French-born psychologist Françoise Bourzat has spent three decades collaborating with Indigenous healers in Mexico to help bridge the gap between Western psychology and psychoactive experiences. Having developed close relationships with the Mazatec people and with their permission, Bourzat helps train new professional “guides” in psychedelic-assisted therapy via the Center for Consciousness Medicine in California, which she co-founded in 2020. The center’s members trace their lineage back, via apprenticeships and teaching, to the mushroom healers and ceremonialists Maria Sabina Estrada and Regina Carrera Calvo, who were active in the 1950s and 1960s. The center’s mission is to develop safe, effective and legal ways to use psychedelics medically while keeping Indigenous knowledge at the core of its teaching practices.
The Racial Trauma Researcher
Monnica T. Williams is a rare Black researcher in the field of psychedelic therapy. An associate professor in psychology at the University of Ottawa, Williams is trying to bridge the racial gap in the subject. She has done extensive research on and spoken about how psychedelics can help ease racial trauma — and how people of color have been left out of the narrative and clinical trials. Williams was once asked by the Multidisciplinary Association for Psychedelic Studies (MAPS) for advice about how it could diversify its research. Her response was to jump into the field herself.
The Psychiatrist Suing the DEA
Psychiatrist Sunil Kumar Aggarwal, a Seattle-based palliative care specialist, is leading a landmark case against the U.S. Drug Enforcement Agency. He’s seeking access to psilocybin for two of his terminally ill cancer patients. “It is a first-of-its-kind lawsuit,” said Kathryn Tucker, the lead attorney on the case. After the DEA rejected Aggarwal’s 2020 application to obtain the drug under the Right to Try (RTT) Act, he, Tucker and others filed the suit. “Our focus is on maximizing quality of life at all costs,” Aggarwal has said. The first oral argument in the case took place at the beginning of September, where much of the discussion centered on whether or not the DEA could even provide an RTT avenue. A ruling could be made by the end of the year.
WHERE ARE WE NOW?
One thing psychoactive compounds have going for them in the current early stages of research is their relative safety — low or no toxicity and low addiction risk — when compared to many conventional prescription drugs. But mind-altering substances are not for everyone. Among the risks associated with psychedelic use are psychosis, long-term mental health issues and hallucinogen persisting perception disorder — which causes frequent, unsettling flashbacks. However, researchers in the field maintain that many worrisome side effects arise chiefly due to contaminated drugs and a lack of formal, professional supervision of users that would change if regulated adequately. The bottom line? Things are moving fast, but it’s still early days.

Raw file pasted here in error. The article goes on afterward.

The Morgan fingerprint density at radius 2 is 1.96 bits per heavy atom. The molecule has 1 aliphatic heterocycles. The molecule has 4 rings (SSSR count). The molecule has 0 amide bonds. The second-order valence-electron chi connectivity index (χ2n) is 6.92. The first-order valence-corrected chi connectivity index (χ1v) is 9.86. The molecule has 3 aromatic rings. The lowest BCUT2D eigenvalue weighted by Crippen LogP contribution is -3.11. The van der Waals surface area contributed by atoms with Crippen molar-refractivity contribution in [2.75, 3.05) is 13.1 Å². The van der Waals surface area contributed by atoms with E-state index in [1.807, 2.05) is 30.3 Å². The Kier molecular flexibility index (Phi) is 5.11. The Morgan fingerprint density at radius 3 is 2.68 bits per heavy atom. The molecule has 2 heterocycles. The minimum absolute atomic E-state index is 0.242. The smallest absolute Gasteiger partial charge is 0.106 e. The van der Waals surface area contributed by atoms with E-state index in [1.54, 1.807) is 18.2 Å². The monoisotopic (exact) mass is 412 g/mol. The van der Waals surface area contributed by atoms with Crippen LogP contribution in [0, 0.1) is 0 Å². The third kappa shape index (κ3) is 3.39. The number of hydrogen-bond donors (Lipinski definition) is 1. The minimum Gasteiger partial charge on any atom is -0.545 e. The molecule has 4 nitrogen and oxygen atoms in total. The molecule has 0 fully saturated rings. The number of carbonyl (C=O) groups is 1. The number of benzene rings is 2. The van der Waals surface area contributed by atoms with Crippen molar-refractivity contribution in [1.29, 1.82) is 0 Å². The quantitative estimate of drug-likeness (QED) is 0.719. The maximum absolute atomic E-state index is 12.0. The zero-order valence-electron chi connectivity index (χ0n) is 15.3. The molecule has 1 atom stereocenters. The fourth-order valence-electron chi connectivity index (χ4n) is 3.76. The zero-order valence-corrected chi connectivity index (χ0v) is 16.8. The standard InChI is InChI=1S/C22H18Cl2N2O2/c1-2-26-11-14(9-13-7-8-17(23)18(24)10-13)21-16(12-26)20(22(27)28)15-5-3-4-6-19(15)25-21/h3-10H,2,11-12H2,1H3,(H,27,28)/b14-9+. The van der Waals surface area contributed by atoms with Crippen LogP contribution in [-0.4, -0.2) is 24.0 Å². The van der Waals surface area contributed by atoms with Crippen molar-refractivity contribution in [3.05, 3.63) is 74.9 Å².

A 50-Year Void?
Psychedelic treatment for mental health conditions isn’t exactly a concept that’s beloved by the medical research world. It’s underfunded and soaked in decades of stigma. In March, the Australian government earmarked about $11 million for clinical trials into the effectiveness of MDMA and psilocybin. Australia, however, has also delayed the long-awaited reclassification of MDMA and psilocybin as controlled medicine (they are currently categorized as prohibited substances). Speaking to The Guardian, Dr. Arthur Christopoulos of Monash University bemoans the lack of pathbreaking treatment options for the last 50 years. “We have had enormous advances in the destigmatization of mental illness . . . but there have been effectively zero new additional therapies,” he said.
Some parts of the world, however, are seeing forward movement. Come 2023, residents of Oregon may be able to access psilocybin treatment in purpose-built “psilocybin service centers.” Last year, the Oregon Health Authority set up the Oregon Psilocybin Advisory Board to make recommendations on “research on the safety and efficacy of psilocybin in treating mental health conditions” for anyone 21 or older. Known as Measure 109 on the ballot, the proposal was tabled last year by physicians impressed by the body of research showing the benefits of psilocybin therapy in people with addiction and mental health issues. A two-year development period began in January to work out licensing, regulation and implementation. But it’ll be at least January 2023 before the OHA opens up applications for manufacture or provision of services.
- Zuzia Whelan, OZY Author Contact Zuzia Whelan